In the wake of the attack of anthrax letters in October, 2001, Charlotte-Mecklenburg County (North Carolina), like many other jurisdictions, was besieged with so-called “white powder incidents,” in which anxious citizens reported unnecessary testing of a variety of granular compounds such as salt, sugar, ash-tray sand and tile grout. In addition to these incidents, however, Charlotte-Mecklenburg experienced two potential actual brushes with anthrax.
On Thursday, October 4, the Mecklenburg County Health Department was notified that Robert Stevens, a photo editor at American Media, Incorporated in Boca Raton, FL who was stricken with inhalation anthrax the previous week, had died. He had spent five of his last seven days in North Carolina; visiting his daughter in Charlotte, sightseeing in the Chimney Rock area, and traveling to Durham, North Carolina. At this point, the hypothesis was that Mr. Stevens had acquired anthrax from a naturally occurring source.
Staff from the Health Department visited Mr. Stevens’ daughter’s apartment, looking for clues that might point to such a natural source — pet food and accessories, HVAC filter, vacuum cleaner filter, sinks and plumbing, etc. Staff also visited two restaurants in Charlotte where Mr. Stevens and his family dined. Later that evening, to the amazement of curious neighbors, military personnel in full protective gear entered the apartment again to obtain specimens for culture. Fortunately, none of the cultures grew.
The following week, hospitals in Mecklenburg County and several other counties in North Carolina were asked by the Centers for Disease Control and Prevention (CDC) to review results of laboratory cultures that could have been Bacillus species, records of inpatients with undiagnosed illnesses during the prior three months and records of patients who were directly admitted to ICUs. This process, which took approximately two weeks, revealed no evidence of other anthrax diagnoses in North Carolina, and when the first anthrax letters were discovered, the focus of the investigation shifted from epidemiology to law enforcement.
At least two of the letters postmarked 10/09/2001,were processed at the Brentwood mail facility in Washington, D.C. On October 21, one of the postal workers became ill, and that worker and another died the next day from inhalation anthrax. Two other workers became ill and survived. Postal workers and public health officials feared for their safety, and the Brentwood facility was closed. In addition, letters that had been processed at Brentwood were believed to be the source of contamination of other government and postal service buildings where anthrax was detected.
Later in the week, the Mecklenburg County Health Department received a telephone call with concerns from the headquarters of a North Carolina based bank. The bank maintained a bill processing center in Charlotte, where approximately 300 employees processed envelopes containing payments to the bank. This facility received a daily shipment by courier of bag mail containing up to100 letters directly from Brentwood. Bank executives, having heard about the Brentwood employee’s illness, were legitimately concerned about the health and safety of their workers.
Health Department officials and Charlotte Fire Department’s HazMat team, supported by law enforcement, responded to the site within an hour and were given a tour by managers. In consultation with colleagues at the North Carolina Division of Public Health (NC DPH) and CDC, environmental samples were collected from some of the letters, the letter-opening machinery, and an air filter in the main work room. The samples were submitted to CDC for testing.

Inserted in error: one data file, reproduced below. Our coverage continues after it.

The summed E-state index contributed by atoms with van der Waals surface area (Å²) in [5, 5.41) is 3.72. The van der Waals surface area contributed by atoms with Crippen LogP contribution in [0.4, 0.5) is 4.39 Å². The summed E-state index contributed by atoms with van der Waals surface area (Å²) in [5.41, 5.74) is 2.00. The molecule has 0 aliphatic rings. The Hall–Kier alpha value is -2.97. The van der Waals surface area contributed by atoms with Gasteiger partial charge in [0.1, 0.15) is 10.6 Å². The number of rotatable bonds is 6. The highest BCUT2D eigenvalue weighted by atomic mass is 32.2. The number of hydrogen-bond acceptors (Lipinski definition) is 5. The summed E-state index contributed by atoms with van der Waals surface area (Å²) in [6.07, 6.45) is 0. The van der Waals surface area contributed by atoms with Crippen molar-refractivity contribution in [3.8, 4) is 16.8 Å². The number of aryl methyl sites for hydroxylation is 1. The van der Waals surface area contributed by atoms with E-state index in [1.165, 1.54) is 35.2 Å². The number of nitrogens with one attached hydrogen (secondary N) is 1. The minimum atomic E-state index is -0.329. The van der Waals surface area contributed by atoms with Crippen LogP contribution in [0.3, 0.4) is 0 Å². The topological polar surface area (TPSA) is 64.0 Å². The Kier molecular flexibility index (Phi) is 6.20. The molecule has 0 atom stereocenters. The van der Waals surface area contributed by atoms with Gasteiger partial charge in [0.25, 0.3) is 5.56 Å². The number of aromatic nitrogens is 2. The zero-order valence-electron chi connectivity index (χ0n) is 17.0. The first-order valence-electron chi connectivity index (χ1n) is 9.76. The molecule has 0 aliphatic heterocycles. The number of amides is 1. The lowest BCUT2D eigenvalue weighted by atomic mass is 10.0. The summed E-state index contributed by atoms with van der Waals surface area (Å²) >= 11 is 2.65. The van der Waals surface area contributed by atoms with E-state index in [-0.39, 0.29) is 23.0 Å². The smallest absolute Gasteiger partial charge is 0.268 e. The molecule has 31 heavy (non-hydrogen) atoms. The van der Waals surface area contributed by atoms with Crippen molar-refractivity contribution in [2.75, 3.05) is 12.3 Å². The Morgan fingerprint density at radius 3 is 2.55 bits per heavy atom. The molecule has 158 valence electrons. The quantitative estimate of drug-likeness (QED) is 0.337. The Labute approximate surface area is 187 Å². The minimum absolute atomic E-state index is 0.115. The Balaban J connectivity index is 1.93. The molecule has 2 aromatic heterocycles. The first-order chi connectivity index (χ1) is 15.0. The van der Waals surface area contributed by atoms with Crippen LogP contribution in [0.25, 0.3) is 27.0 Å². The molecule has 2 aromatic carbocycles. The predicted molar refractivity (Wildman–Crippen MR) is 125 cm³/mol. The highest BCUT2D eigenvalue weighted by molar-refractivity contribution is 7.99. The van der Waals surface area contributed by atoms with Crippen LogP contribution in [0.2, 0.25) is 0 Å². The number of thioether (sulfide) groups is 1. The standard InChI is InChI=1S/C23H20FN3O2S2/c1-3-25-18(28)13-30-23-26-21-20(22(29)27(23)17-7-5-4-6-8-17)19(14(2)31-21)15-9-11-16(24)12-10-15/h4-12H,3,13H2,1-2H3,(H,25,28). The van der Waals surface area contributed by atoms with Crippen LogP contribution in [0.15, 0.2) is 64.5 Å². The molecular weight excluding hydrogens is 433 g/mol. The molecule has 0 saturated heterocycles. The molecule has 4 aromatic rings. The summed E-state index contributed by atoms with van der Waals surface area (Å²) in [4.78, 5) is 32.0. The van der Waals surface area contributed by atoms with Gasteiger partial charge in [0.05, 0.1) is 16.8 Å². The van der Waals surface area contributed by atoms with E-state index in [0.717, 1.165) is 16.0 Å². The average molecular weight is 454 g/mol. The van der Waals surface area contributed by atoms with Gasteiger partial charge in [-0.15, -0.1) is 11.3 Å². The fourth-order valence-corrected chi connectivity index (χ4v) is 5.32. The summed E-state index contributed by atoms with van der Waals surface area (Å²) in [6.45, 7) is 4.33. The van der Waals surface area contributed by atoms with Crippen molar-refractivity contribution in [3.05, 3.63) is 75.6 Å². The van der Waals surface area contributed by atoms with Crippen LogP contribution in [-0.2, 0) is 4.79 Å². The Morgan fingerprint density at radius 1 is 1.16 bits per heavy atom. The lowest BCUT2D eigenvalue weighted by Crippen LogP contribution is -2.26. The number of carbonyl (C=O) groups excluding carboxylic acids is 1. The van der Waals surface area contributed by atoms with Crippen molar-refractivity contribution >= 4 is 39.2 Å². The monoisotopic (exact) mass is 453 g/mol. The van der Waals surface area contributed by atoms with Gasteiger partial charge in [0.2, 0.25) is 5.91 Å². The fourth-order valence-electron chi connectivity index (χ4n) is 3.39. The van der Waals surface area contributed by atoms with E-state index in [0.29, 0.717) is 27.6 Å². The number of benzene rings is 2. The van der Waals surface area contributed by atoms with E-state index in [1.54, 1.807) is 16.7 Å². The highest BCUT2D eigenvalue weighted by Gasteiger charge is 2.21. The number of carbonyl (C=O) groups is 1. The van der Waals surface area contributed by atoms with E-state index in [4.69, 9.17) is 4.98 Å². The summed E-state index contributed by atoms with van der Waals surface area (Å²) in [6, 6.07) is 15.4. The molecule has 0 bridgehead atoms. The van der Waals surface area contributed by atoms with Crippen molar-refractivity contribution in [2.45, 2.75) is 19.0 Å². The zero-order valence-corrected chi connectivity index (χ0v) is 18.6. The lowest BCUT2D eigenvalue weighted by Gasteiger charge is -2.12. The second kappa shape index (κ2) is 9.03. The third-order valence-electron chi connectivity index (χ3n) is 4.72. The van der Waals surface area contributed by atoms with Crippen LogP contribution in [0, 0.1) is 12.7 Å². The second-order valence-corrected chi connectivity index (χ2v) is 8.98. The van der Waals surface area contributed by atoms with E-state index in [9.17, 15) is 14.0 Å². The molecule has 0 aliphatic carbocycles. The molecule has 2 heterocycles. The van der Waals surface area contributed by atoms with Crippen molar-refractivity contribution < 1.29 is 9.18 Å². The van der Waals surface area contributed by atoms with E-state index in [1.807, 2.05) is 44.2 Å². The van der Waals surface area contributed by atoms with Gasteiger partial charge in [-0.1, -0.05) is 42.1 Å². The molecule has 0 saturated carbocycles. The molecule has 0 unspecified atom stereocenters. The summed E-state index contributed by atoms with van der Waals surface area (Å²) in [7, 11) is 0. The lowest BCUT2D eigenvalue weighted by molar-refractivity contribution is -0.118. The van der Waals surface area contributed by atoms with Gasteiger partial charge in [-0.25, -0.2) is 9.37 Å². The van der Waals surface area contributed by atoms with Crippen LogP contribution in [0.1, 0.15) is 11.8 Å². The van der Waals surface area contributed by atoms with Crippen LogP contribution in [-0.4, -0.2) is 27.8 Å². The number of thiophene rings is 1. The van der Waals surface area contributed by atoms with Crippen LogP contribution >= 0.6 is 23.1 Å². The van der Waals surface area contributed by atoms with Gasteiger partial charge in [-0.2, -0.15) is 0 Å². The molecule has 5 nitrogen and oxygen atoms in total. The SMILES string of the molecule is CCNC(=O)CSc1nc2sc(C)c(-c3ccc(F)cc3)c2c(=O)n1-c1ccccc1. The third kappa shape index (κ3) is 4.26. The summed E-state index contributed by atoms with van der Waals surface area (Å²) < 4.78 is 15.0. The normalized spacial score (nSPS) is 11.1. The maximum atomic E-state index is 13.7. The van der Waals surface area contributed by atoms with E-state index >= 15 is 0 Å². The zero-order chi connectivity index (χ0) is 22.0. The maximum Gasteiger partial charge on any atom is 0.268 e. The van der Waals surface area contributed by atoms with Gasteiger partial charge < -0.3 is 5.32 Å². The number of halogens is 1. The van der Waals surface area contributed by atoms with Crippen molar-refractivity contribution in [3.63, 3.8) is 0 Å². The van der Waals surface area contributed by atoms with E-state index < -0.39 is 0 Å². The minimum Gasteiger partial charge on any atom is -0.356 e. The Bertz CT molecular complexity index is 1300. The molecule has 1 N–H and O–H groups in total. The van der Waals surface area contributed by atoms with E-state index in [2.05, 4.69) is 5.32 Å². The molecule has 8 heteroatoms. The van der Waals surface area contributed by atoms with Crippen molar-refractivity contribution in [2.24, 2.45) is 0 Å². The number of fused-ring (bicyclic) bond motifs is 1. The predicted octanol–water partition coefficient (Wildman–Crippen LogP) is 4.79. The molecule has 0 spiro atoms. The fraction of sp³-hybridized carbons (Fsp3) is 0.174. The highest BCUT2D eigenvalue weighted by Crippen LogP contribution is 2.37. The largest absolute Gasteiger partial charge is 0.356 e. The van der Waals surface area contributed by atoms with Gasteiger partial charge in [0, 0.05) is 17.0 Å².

When the deaths of the two Brentwood employees were reported the next day, CDC and NCDPH made the recommendation to offer prophylactic antibiotics to the bank facility employees. The Health Department quickly gathered its inventory of ciprofloxacin and Doxycycline (used in the Sexually Transmitted Disease Clinic), and borrowed an additional supply from a partner hospital. Important information sheets about ciprofloxacin and Doxycycline were developed by the Health Department’s pharmacist. Health Department nurses were mobilized to distribute a 10-day supply of antibiotics to second and third shift workers that evening and through the night under a prescription order from the medical director. At the same time, NC DPH requested additional antibiotics from the CDC Vendor Managed Inventory, which was delivered early the next morning. By the time the first shift arrived, a sufficient supply of antibiotics was available to distribute10-day supplies to the remainder of the workers. The duration of the response was approximately36 hours.
Subsequently, all environmental laboratory tests for anthrax revealed no anthrax, and it was not necessary to distribute any more antibiotics. To our knowledge, none of the employees of the facility became ill, nor suffered any untoward reactions to the antibiotics.
These two incidents were the impetus for Mecklenburg County Board of Commissioners to allocate local funding to create a county electronic active surveillance system for communicable diseases which utilized a pre-existing emergency department syndromic disease surveillance system and a school absentee reporting database. This system was replaced by a statewide syndromic surveillance system several years later. The incidents also pointed out the need for enhancements in local public health department capability and capacity to respond to all types of public health emergencies, and launched the Department into the modern era of public health preparedness.
By Stephen R. Keener, M.D. M.P.H., Medical Director, Mecklenburg County Health Department, North Carolina